Information About Ticks

  “Tick-Talk” from the Nurse’s Office

With nice weather comes more time outdoors, therefore, we are seeing a huge spike in the number of students visiting the nurse due to tick bites.All ticks  can transmit Lyme Disease; it’s not necessarily limited to deer ticks. Keep in mind that some ticks can be so small that they are difficult to see.

There are some simple steps you can take to protect yourself and your family:

*Avoid tick-infested areas and sitting directly on the ground.

*Frequent tick checks are probably your BEST protection from tick-borne illnesses.Perform an entirebody check (as well as your clothing) after being outdoors, even if you’re just in your own yard. Check your children for ticks, especially in the hair.

*Removing ticks before they adhere to the skin prevents transmission of infection.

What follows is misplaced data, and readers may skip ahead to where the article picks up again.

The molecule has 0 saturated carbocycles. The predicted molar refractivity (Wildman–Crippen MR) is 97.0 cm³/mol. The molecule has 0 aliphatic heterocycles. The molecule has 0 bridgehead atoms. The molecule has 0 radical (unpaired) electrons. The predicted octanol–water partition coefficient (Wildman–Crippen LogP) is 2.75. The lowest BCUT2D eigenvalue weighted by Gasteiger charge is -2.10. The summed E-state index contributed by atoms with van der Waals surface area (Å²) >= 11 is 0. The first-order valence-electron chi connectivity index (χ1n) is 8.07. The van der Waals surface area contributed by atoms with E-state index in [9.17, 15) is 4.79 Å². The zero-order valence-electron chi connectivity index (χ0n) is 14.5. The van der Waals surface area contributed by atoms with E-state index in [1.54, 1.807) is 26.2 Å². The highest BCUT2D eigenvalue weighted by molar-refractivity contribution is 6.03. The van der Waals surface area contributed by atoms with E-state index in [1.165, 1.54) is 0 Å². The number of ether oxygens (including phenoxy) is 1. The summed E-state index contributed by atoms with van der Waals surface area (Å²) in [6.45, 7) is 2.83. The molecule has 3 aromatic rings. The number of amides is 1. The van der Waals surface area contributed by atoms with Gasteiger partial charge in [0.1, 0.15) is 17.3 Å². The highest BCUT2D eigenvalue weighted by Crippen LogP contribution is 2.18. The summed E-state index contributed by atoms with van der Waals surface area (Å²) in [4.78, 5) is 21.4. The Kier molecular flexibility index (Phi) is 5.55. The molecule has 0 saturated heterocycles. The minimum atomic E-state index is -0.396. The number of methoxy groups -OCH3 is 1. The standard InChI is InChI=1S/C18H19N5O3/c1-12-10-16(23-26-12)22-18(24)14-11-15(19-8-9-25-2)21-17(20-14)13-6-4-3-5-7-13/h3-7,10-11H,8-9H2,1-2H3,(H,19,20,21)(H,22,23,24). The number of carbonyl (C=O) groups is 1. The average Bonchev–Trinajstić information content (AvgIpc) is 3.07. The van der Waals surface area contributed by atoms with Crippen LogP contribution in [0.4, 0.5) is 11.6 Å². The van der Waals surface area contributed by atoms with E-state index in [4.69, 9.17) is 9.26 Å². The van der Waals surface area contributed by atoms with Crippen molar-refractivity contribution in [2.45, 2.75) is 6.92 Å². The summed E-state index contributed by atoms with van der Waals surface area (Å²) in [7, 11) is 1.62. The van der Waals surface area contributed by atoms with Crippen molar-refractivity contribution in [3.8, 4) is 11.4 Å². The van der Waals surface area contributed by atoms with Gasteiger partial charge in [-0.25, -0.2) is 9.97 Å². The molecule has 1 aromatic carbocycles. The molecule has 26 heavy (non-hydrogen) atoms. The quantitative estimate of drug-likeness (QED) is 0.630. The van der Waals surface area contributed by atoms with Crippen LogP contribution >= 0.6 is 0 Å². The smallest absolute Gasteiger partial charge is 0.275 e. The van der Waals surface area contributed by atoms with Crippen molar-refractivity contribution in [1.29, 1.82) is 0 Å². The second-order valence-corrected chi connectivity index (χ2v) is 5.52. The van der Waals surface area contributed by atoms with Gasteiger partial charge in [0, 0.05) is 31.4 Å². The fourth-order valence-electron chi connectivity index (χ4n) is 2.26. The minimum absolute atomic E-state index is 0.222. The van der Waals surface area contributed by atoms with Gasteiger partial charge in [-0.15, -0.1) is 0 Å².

*Use EPA approved repellents and ensure they are applied by an adult.

*Showering within 2 hours of coming indoors has shown to reduce your risk of being bitten by a tick.

What to do if you are bitten by a tick:

*Remove an attached tick as soon as you notice it—teach children to seek adult help for tick removal. Improper

removal can increase the chances of infectious transmission thus developing Lyme Disease or other related

tick-borne illnesses.

*Use a fine point tweezers and grasp tick by the head. Remove the tick with a steady pull straight up

away from the skin. Never squeeze, twist, or yank the body of a tick, and never put substances or fluids

on the tick.

*Watch for signs of illness such as rash, fever, or flu-like illness and contact your health care provider if these

develop. Many rashes that do develop after a tick bite may not present as the classical bull’s eye rash, and can present in many different ways.

*For more information:

                           Stay Safe and Healthy – from your School Nurse, Mrs. Allen!!

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